Editor's Note: Emily Caldwell, a junior at Cardinal Mooney Catholic High School, is a board member of SCOPE, Sarasota County's community engagement organization. Emily recently participated in a community conversation that used Harwood Institute principles to spur engagement.
“We have a voice, too!” Teens in Sarasota County made this known to the SCOPE Community Data Initiative team. At 9:30 am on a Saturday, a group of chatty and energetic diverse teens were all gathered (thanks to Community Youth Development) to create their own community conversation.
Currently a junior at Cardinal Mooney, I sit on the SCOPE board and was approached by John McCarthy and Colleen McGue (who attended this workshop) to help design a teen-inspired community conversation. Community Conversations, a model developed by the Harwood Institute, was designed to “inspire and guide people to step forward and take action rooted in their community and stay true to themselves.”
Sarasota is made up of different age groups, ethnicities, cultures, etc., providing citizens with a diverse environment. The society we live in will soon be run by our future generations. This generation will hopefully keep Sarasota not only beautiful but will also improve the conditions we are currently facing today. The information shared through these conversations can help inform how we make these improvements.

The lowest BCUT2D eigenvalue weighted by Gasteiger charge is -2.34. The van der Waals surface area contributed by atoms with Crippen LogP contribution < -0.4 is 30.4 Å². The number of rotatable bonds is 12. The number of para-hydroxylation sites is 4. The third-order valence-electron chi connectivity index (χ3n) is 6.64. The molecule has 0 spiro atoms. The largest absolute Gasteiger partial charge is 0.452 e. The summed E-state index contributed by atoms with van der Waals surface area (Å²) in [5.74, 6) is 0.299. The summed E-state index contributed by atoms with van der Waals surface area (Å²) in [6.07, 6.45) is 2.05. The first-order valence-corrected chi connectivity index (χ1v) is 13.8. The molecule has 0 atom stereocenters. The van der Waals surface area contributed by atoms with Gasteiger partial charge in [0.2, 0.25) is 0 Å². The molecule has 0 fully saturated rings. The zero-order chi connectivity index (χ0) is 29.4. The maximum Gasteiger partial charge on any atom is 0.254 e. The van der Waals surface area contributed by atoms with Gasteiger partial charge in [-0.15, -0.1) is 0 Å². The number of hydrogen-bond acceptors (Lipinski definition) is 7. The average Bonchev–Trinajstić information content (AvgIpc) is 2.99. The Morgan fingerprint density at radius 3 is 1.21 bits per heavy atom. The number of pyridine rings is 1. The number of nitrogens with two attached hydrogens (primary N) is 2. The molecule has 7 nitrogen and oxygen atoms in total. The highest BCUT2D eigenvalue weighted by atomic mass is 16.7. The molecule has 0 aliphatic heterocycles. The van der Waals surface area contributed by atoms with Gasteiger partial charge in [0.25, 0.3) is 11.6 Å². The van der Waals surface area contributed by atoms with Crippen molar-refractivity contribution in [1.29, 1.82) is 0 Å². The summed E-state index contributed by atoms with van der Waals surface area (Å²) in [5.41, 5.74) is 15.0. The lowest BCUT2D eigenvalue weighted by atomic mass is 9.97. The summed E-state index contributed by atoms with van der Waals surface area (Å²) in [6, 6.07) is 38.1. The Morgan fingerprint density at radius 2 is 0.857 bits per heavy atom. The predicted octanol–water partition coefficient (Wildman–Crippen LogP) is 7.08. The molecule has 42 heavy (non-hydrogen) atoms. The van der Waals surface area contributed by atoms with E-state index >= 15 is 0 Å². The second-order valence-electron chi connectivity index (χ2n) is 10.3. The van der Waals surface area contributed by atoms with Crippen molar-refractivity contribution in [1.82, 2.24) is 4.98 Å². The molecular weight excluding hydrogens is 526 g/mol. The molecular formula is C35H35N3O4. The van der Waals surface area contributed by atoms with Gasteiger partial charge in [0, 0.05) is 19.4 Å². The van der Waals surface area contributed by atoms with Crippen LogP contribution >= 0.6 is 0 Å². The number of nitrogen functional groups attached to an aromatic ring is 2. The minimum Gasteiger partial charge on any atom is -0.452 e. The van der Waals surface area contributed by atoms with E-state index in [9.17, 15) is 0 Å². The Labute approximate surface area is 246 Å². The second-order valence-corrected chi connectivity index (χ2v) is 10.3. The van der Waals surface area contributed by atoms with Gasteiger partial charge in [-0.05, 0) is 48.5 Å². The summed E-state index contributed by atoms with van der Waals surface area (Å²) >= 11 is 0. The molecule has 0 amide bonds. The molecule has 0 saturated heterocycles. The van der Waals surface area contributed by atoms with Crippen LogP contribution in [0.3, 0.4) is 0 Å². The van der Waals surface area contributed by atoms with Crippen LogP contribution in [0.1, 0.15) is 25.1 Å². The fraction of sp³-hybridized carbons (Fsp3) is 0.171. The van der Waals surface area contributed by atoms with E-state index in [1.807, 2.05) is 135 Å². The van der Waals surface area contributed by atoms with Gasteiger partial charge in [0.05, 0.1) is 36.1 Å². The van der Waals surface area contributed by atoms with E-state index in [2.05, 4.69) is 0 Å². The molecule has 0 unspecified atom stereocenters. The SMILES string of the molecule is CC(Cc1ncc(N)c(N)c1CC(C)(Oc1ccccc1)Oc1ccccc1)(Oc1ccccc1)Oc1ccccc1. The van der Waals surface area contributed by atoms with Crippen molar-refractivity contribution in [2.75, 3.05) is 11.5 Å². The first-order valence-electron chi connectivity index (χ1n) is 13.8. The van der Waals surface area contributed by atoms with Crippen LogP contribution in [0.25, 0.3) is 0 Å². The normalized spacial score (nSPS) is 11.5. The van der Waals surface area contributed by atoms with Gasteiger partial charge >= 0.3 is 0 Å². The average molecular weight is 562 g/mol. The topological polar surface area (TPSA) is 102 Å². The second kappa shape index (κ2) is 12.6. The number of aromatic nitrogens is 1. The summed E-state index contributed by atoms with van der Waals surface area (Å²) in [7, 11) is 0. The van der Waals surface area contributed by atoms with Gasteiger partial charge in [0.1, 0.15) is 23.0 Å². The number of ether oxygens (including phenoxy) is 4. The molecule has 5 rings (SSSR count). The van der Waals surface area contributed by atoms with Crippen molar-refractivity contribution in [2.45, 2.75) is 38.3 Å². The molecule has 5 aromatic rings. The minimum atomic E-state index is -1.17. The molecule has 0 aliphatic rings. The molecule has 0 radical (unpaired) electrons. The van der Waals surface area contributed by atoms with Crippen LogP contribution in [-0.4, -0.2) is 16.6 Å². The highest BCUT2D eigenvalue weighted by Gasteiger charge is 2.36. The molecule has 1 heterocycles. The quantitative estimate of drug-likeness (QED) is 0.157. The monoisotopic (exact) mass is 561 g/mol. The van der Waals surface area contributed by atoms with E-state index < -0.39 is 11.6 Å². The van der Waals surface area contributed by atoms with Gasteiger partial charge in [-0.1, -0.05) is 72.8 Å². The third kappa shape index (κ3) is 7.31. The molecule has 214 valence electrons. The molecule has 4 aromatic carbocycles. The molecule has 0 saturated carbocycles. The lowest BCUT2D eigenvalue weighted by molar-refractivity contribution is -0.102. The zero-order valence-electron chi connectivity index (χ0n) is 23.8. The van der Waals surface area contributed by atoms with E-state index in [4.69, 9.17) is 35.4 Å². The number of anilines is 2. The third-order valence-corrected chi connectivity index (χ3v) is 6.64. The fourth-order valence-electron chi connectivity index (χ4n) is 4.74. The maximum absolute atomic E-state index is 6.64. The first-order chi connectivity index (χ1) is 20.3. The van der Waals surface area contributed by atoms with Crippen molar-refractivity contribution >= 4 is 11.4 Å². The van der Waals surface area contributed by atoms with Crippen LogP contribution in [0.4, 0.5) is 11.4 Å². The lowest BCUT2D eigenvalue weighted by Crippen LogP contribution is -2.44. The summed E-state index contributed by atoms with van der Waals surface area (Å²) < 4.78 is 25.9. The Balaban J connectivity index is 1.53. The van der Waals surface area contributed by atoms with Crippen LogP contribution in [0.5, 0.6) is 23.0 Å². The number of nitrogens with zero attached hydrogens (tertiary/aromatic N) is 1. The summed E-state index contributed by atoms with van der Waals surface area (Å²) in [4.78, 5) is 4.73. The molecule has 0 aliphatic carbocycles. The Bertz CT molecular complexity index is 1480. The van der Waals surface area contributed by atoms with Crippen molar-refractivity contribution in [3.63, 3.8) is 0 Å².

A series of questions were asked by Colleen, the conversation leader, while Laurel Corrao and I took efficient and thoughtful notes to collect this information. The first question asked was, “What kind of community do you want?” After many different desires were shared, we narrowed it down to the most important issue/major concern Sarasota is facing. Teen entertainment/youth activity was the No. 1 answer, followed by security and education. Being a teen myself, this topic was relatable and allowed me to see that I’m not the only one who finds these areas as a challenge. This conversation highlighted youth aspirations, main/specific issues, concerns and actions that would make a difference. The group mentioned the people they trust to act, and asked any questions they had.
Through this conversation, we were able to learn that the lack of teen entertainment/youth activity is a “hot-topic.” Having a safe, centrally located, affordable hangout is something teens in Sarasota county want. A sports team, a teen night club and comedy club, and boardwalk/pier/fair were suggestions. Although none of this happens over night, better public transportation, affordable entertainment, and a safer environment are actions that can make a difference. To help advance these activities, the group stated that they trusted our county and city commissioners along with teachers, some coaches, and local businesses. In the future, they hope that their suggestions will make Sarasota a safer, more diverse community where people can interact with each other and enjoy themselves.
I would like to thank SCOPE for this great opportunity. Through this process, I have learned more about my peers. Participating in this Harwood method provided me with a valuable tool I am now able to use. This new source of information will benefit our community's teens and allow us to enhance this already notable community.
Learn about these and other concepts used in TPF's approach to philanthropy.
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